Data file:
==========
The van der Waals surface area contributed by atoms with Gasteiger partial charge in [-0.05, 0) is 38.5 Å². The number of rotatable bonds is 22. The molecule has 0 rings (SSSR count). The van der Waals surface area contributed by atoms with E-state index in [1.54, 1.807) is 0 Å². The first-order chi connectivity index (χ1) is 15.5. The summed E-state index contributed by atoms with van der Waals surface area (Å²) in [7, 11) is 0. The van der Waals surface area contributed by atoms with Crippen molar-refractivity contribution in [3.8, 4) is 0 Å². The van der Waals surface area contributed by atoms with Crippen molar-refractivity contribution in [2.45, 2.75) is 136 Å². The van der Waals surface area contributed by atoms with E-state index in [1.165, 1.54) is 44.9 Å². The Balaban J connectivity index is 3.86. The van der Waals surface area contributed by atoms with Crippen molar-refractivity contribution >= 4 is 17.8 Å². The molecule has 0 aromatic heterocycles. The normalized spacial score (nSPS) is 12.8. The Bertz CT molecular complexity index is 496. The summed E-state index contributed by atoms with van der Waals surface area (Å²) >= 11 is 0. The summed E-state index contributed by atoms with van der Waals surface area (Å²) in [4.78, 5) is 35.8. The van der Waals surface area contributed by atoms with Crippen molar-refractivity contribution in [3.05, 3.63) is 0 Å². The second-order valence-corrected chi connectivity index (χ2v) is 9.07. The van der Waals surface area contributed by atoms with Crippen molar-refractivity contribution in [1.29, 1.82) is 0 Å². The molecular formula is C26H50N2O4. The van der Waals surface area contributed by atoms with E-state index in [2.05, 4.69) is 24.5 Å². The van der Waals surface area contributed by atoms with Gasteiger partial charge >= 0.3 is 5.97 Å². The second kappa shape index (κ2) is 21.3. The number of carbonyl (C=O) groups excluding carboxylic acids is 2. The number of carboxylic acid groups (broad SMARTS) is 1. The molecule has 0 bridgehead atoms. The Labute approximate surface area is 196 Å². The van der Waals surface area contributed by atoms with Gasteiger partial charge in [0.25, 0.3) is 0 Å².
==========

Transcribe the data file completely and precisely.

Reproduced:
The van der Waals surface area contributed by atoms with Gasteiger partial charge in [-0.05, 0) is 38.5 Å². The number of rotatable bonds is 22. The molecule has 0 rings (SSSR count). The van der Waals surface area contributed by atoms with E-state index in [1.54, 1.807) is 0 Å². The first-order chi connectivity index (χ1) is 15.5. The summed E-state index contributed by atoms with van der Waals surface area (Å²) in [7, 11) is 0. The van der Waals surface area contributed by atoms with Crippen molar-refractivity contribution in [3.8, 4) is 0 Å². The van der Waals surface area contributed by atoms with Crippen molar-refractivity contribution in [2.45, 2.75) is 136 Å². The van der Waals surface area contributed by atoms with E-state index in [1.165, 1.54) is 44.9 Å². The Balaban J connectivity index is 3.86. The van der Waals surface area contributed by atoms with Crippen molar-refractivity contribution >= 4 is 17.8 Å². The molecule has 0 aromatic heterocycles. The normalized spacial score (nSPS) is 12.8. The Bertz CT molecular complexity index is 496. The summed E-state index contributed by atoms with van der Waals surface area (Å²) >= 11 is 0. The summed E-state index contributed by atoms with van der Waals surface area (Å²) in [4.78, 5) is 35.8. The van der Waals surface area contributed by atoms with Crippen molar-refractivity contribution in [3.05, 3.63) is 0 Å². The second-order valence-corrected chi connectivity index (χ2v) is 9.07. The van der Waals surface area contributed by atoms with Crippen molar-refractivity contribution in [1.29, 1.82) is 0 Å². The molecular formula is C26H50N2O4. The van der Waals surface area contributed by atoms with E-state index in [2.05, 4.69) is 24.5 Å². The van der Waals surface area contributed by atoms with Gasteiger partial charge >= 0.3 is 5.97 Å². The second kappa shape index (κ2) is 21.3. The number of carbonyl (C=O) groups excluding carboxylic acids is 2. The number of carboxylic acid groups (broad SMARTS) is 1. The molecule has 0 bridgehead atoms. The Labute approximate surface area is 196 Å². The van der Waals surface area contributed by atoms with Gasteiger partial charge in [0.25, 0.3) is 0 Å².